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Friday, April 26, 2013

April 22- 25, 2013 – Bangkok, Thailand

We met Pauline and Martin at the airport. They had flown in from Sydney, us from Cambodia. What a wonderful reunion!
Although Pauline had recommended we stay in the city center, we had already taken someone else’s insistent advice that we would want a quiet luxury spot with a river view and booked a self-catering apartment at Chatrium down the river from the center that offered free water taxi service. Big mistake. The water taxi ran on a schedule that didn’t exactly coincide with ours and didn’t take us within walking distance of most places we wanted to go and so we ended up using taxis and the sky train. Side note: the river view room that we booked turned into a view of a demolished building with a slice of river view if we stood in a remote corner of the sitting room. Will we ever learn? Probably not.

OK, so we’re over that. We set out to explore Bangkok with friends who actually knew the place. We came to enjoy and dislike Bangkok on many levels.
The highlights of our group holiday:
Having a delicious dinner at the funky restaurant, “Cabbages and Condoms”, where instead of after dinner mints you are given a condom.
Walking curiously and timidly down the short sleazy red light street just to get a look at the rumored young girls/prostitutes and Lady Boys who would perform bizarre sex acts inside the bars (that we were unwilling to enter for because of a deep-seated, guilt-ridden southern Bible Belt upbringing). Many of our cruiser friends had submitted to curiosity and had gone to the sex shows in Phuket.  None of us could get up the nerve to go in for a show, pay the $60 each for a watered down drink to watch a girl shoot darts, ping pong balls and strange slithery creatures out of her private parts. As we emerged onto the main drag at the end of the street we felt slimy and in need of a shower.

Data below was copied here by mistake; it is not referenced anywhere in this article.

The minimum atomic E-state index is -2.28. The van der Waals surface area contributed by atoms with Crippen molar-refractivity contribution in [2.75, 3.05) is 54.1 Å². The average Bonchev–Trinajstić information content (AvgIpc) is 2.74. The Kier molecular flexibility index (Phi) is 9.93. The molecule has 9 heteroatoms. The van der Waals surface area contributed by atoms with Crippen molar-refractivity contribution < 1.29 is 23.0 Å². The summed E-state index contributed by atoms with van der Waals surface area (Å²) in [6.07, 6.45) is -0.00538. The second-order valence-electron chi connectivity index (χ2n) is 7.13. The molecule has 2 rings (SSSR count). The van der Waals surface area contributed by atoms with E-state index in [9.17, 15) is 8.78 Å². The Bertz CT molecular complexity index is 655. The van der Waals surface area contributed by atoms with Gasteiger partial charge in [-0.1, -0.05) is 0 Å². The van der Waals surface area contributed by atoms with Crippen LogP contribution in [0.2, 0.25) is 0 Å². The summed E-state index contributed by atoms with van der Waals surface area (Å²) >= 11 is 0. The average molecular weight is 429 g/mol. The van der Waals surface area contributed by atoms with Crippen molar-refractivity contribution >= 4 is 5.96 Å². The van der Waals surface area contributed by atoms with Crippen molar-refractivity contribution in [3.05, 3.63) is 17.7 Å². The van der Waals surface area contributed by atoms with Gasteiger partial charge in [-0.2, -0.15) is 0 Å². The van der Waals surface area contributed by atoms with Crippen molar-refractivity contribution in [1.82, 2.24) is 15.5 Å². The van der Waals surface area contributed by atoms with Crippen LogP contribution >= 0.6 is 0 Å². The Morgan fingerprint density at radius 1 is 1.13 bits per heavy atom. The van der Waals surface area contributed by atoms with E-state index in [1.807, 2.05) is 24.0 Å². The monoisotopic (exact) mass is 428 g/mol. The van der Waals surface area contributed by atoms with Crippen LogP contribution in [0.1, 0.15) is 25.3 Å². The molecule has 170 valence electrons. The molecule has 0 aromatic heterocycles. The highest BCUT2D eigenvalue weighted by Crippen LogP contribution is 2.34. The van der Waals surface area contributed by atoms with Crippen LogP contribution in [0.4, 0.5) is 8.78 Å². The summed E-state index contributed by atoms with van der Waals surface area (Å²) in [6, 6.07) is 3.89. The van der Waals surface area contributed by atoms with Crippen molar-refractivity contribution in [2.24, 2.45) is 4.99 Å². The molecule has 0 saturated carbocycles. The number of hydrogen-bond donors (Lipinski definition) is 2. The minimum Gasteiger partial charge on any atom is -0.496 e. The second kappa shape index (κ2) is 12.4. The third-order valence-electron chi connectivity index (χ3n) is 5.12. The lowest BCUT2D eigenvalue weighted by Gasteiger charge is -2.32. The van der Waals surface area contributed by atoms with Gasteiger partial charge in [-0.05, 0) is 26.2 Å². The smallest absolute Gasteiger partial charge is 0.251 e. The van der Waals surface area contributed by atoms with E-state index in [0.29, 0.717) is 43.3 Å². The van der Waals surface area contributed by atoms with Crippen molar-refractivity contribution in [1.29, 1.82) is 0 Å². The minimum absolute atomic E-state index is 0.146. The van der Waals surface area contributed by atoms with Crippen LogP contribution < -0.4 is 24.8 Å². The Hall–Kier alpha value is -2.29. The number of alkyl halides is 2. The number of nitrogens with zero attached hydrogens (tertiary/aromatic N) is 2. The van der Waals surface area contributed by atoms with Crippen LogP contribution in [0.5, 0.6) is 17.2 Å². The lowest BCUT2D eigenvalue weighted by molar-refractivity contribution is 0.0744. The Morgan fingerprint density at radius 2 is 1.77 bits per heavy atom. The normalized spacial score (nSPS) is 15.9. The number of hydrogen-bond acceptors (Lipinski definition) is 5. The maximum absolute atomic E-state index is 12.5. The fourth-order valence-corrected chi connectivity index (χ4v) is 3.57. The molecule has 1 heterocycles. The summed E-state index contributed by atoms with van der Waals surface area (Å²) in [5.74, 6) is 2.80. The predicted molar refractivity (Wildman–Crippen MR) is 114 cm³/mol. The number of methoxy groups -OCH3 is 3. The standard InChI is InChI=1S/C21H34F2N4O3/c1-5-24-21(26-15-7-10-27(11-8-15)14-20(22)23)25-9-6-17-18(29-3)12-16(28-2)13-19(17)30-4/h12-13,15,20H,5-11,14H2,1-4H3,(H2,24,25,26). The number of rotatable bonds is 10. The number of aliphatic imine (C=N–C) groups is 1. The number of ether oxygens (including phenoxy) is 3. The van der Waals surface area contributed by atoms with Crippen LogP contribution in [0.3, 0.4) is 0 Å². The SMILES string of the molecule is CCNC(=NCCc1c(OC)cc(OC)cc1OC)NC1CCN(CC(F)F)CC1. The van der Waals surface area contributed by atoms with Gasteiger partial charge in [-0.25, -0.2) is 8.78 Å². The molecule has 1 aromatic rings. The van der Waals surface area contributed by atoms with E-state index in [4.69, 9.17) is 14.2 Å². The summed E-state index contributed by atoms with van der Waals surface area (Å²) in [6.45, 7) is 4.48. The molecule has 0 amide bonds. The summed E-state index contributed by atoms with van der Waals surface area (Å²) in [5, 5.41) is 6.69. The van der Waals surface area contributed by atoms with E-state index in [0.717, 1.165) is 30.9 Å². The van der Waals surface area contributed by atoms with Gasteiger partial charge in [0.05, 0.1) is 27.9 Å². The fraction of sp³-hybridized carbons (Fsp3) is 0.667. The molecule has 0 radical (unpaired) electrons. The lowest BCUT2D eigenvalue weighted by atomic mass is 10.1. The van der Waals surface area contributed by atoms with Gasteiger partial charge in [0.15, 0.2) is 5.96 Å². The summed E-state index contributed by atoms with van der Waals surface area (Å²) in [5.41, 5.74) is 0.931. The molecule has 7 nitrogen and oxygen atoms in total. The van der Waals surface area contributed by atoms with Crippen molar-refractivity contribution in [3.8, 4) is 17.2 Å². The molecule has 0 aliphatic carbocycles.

Parking the men at the Hard Rock Café while shopping with Pauline and running all over town together to the Jim Thompson Museum, the huge malls with outrageous fashion designs, visiting trendy hotels where Pauline can charm us into looking at rooms as though we are considering hosting an event there someday, having girl-time over coffee, getting lost and just laughing like kids because we enjoy each other’s company so much.

Because Martin and Pauline had been here many times they told us to take a riverboat tour and go see the palace while they took care of some personal business. We did, and after several stops had grown weary of the temples and Buddhas. Finally arriving at the stop for the palace, we walked a country mile to the entrance only to be told that we were at the wrong entrance and also that the palace was closed for a special event but due to reopen in an hour. A little man in a taxi cart told us he would take us around to the entrance side. We got into his cart and off he dashed through town taking us on a long and confusing drive. The entire time, I’m leaning up into his ear insisting that he was going the wrong way, and that the entrance could not possibly be this far! Frank was punching me and telling me to relax. I kept saying we were being hijacked. Eventually, the driver stopped in front of a jewelry shop and told us to go inside. Frank jumped out, and I grabbed his arm saying, “This is a hoax! I don’t want jewelry, this guys is scamming us!” The little man became very angry with me and started pushing us along saying we must enter the shop. I went in, used the bathroom and walked back out to the taxi cart. The man was livid that I didn’t look at jewelry. Frank is meanwhile playing peacekeeper, accepting a cup of tea inside the shop. I insisted that the man take us back to the palace. He refused saying we owed him more money but if we go to see the giant Buddah and take his tour then he would return us to the palace. Frank said OK; I fumed. We were driven even farther into the belly of Bangkok to a religious site with a giant Buddha. We got out, trying to be nice snapped some photos and then I said we were ready to go back to the palace. He refused again. So I hailed a cab. We paid a fortune to get back to the palace. The cab dropped us at the same spot we had departed from over an hour earlier where we were immediately set upon by more people telling us the palace was closed...yada, yada, yada. We were so hot and annoyed we walked back to the boat dock and caught the tour boat back to the hotel. Later that night I read my friend, Judy’s blog and found that they had also been taken for a “ride” in the same manner. Should have read her blog beforehand.